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Tuesday, April 16, 2024

The Age of AI Hacking Is Closer Than You Think

This story is adapted from A Hacker’s Mind: How the Powerful Bend Society’s Rules, and How to Bend Them Back, by Bruce Schneier.

How realistic is a future of AI hacking?

Its feasibility depends on the specific system being modeled and hacked. For an AI to even begin optimizing a solution, let alone develop a completely novel one, all of the rules of the environment must be formalized in a way the computer can understand. Goals—​known in AI as objective functions—​need to be established. The AI needs some sort of feedback on how well it is doing so that it can improve its performance.

Sometimes this is a trivial matter. For a game like Go, it’s easy. The rules, objective, and feedback—​did you win or lose?—are all precisely specified, and there’s nothing outside of those things to muddy the waters. The GPT-​3 AI can write coherent essays because its “world” is just text. This is why most of the current examples of goal and reward hacking come from simulated environments. Those are artificial and constrained, with all of the rules specified to the AI.

What matters is the amount of ambiguity in a system. We can imagine feeding the world’s tax laws into an AI, because the tax code consists of formulas that determine the amount of tax owed. There is even a programming language, Catala, that is optimized to encode law. Even so, all law contains some ambiguity. That ambiguity is difficult to translate into code, so an AI will have trouble dealing with it. AI notwithstanding, there will be full employment for tax lawyers for the foreseeable future.

Most human systems are even more ambiguous. It’s hard to imagine an AI coming up with a real-​world sports hack like curving a hockey stick. An AI would have to understand not just the rules of the game but also human physiology, the aerodynamics of the stick and the puck, and so on. It’s not impossible, but it would be a lot more difficult than coming up with a novel Go move.

This latent ambiguity in complex societal systems offers a near-​term security defense against AI hacking. We won’t have AI-​generated sports hacks until androids actually play those sports, or until a generalized AI is developed that is capable of understanding the world broadly in all its intersecting dimensions. A similar challenge exists with casino game hacks or hacks of the legislative process. (Could an AI independently discover gerrymandering?) It will be a long time before AIs are capable of modeling and simulating the ways that people work, individually and in groups, before they are as capable as humans are of devising novel ways to hack legislative processes.

But while a world filled with AI hackers is still a science-​fiction problem, it’s not a stupid science-​fiction problem. Advances in AI are coming fast and furious, and jumps in capability are erratic and discontinuous. Things we thought were hard turned out to be easy, and things we think should be easy turn out to be hard. When I was a college student in the early 1980s, we were taught that the game of Go would never be mastered by a computer because of its enormous complexity: not the rules, but the number of possible moves. Today, AIs are Go grandmasters.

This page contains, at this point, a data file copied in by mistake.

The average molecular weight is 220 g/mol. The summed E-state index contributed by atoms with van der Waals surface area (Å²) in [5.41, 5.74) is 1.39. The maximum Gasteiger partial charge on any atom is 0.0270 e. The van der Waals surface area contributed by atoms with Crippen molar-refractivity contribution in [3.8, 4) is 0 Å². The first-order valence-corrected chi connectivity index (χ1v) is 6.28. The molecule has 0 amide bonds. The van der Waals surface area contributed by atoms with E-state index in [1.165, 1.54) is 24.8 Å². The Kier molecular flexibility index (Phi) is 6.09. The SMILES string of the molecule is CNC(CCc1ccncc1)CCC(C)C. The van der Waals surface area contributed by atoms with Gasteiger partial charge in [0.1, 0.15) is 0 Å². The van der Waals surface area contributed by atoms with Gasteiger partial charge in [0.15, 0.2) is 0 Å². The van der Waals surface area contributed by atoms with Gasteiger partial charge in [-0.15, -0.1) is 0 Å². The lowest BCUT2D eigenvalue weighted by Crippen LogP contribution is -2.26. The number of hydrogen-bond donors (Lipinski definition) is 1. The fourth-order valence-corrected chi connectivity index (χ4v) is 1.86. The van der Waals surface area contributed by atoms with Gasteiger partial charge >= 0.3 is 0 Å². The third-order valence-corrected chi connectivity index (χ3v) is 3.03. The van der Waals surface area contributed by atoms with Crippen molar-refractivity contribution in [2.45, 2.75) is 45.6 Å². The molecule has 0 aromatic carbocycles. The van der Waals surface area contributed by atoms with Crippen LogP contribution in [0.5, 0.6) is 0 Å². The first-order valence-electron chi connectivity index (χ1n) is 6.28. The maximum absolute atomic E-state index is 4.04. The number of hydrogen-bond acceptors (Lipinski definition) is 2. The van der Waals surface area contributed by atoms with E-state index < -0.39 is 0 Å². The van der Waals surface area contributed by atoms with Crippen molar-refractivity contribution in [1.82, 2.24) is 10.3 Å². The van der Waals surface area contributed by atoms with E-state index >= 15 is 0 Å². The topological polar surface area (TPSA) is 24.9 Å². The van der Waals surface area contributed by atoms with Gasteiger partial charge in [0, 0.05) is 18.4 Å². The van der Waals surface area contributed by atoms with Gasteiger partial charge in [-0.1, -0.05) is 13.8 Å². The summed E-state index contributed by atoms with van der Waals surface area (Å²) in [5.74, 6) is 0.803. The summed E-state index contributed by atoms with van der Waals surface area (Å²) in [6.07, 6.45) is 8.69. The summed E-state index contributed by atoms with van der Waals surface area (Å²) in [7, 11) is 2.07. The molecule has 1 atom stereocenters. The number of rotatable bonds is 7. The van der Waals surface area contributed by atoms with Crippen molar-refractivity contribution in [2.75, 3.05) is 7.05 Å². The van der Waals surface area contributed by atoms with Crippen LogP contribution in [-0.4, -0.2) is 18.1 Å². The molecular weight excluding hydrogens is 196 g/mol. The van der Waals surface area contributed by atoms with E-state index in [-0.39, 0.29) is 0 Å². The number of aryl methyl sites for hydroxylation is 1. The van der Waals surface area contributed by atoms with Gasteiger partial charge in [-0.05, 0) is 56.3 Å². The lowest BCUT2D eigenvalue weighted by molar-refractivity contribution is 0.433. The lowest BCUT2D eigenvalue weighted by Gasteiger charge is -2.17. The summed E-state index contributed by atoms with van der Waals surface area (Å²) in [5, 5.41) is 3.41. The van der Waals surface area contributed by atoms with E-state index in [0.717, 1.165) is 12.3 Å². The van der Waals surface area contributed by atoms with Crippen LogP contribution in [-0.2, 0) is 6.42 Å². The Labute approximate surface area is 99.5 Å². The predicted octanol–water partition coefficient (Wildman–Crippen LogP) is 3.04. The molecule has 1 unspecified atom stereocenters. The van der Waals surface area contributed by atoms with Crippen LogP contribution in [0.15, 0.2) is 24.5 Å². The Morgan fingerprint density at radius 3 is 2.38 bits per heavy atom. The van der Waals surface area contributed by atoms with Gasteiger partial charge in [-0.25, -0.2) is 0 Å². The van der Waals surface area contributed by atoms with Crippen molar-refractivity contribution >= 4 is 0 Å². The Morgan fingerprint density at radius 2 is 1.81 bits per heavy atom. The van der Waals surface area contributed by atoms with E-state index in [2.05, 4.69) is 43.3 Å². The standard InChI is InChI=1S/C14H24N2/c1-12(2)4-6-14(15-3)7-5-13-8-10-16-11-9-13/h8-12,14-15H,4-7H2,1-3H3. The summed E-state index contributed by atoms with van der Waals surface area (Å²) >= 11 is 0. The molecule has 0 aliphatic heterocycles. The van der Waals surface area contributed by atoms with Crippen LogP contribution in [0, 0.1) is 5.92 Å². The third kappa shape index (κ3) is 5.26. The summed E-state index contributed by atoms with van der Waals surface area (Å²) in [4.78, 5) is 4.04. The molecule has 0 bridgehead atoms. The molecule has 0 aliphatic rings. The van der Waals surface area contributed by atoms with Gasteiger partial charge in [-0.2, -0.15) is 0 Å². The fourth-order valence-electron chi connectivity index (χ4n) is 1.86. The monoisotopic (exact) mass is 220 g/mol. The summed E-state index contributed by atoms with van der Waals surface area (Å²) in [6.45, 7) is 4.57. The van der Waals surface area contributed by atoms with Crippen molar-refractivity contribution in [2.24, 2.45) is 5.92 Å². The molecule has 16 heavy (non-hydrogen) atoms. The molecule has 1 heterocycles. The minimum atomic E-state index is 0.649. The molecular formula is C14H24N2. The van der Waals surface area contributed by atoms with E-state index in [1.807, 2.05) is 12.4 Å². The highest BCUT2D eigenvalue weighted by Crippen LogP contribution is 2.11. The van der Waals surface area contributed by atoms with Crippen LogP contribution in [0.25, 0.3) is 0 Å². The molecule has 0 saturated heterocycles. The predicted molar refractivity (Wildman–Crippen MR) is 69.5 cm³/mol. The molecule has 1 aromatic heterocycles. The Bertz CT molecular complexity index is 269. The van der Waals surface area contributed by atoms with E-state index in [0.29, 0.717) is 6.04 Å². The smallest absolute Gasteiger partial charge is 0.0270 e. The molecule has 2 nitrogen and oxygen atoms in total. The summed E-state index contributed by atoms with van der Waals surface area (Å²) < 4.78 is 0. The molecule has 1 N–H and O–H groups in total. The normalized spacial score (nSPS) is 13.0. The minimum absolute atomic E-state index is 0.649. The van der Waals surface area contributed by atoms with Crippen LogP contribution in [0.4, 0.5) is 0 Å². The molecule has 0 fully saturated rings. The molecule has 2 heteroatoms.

So while AI may primarily be tomorrow’s problem, we’re seeing precursors of it today. We need to start thinking about enforceable, understandable, and ethical solutions, because if we can expect anything with AI, it’s that we’ll need those solutions sooner than we might expect.

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Probably the first place to look for AI-​generated hacks is in financial systems, since those rules are designed to be algorithmically tractable. High-​frequency trading algorithms are a primitive example of this, and will become much more sophisticated in the future. We can imagine equipping an AI with all the world’s financial information in real time, plus all of the world’s laws and regulations, plus newsfeeds and anything else we think might be relevant, then assigning it the goal of “maximum legal profit” or maybe “maximum profit we can get away with.” My guess is that this isn’t very far off, and that the result will be all sorts of novel and completely unexpected hacks. And there will probably be some hacks that are simply beyond human comprehension, which means we’ll never realize they’re happening.

In the short term, we’re more likely to see collaborative AI–​human hacks. An AI could identify an exploitable vulnerability that would potentially be a hack, and then an experienced accountant or tax attorney would use their experience and judgment to figure out if that vulnerability could be profitably exploited.

For almost all of history, hacking has exclusively been a human activity. Searching for new hacks requires expertise, time, creativity, and luck. When AIs start hacking, that will change. AIs won’t be constrained in the same ways or have the same limits as people. They won’t need to sleep. They’ll think like aliens. And they’ll hack systems in ways we can’t anticipate.

Computers have accelerated hacking across four dimensions: speed, scale, scope, and sophistication. AI will exacerbate these trends even more.

First, speed: The human process of hacking, which sometimes takes months or years, could become compressed to days, hours, or even seconds. What might happen when you feed an AI the entire US tax code and command it to figure out all of the ways one can minimize one’s tax liability? Or, in the case of a multinational corporation, analyze and optimize the entire planet’s tax codes? Could an AI figure out, without being prompted, that it’s smart to incorporate in Delaware and register a ship in Panama? How many vulnerabilities—​loopholes—​will it find that we don’t already know about? Dozens? Hundreds? Thousands? We have no idea, but we’ll probably find out within the next decade.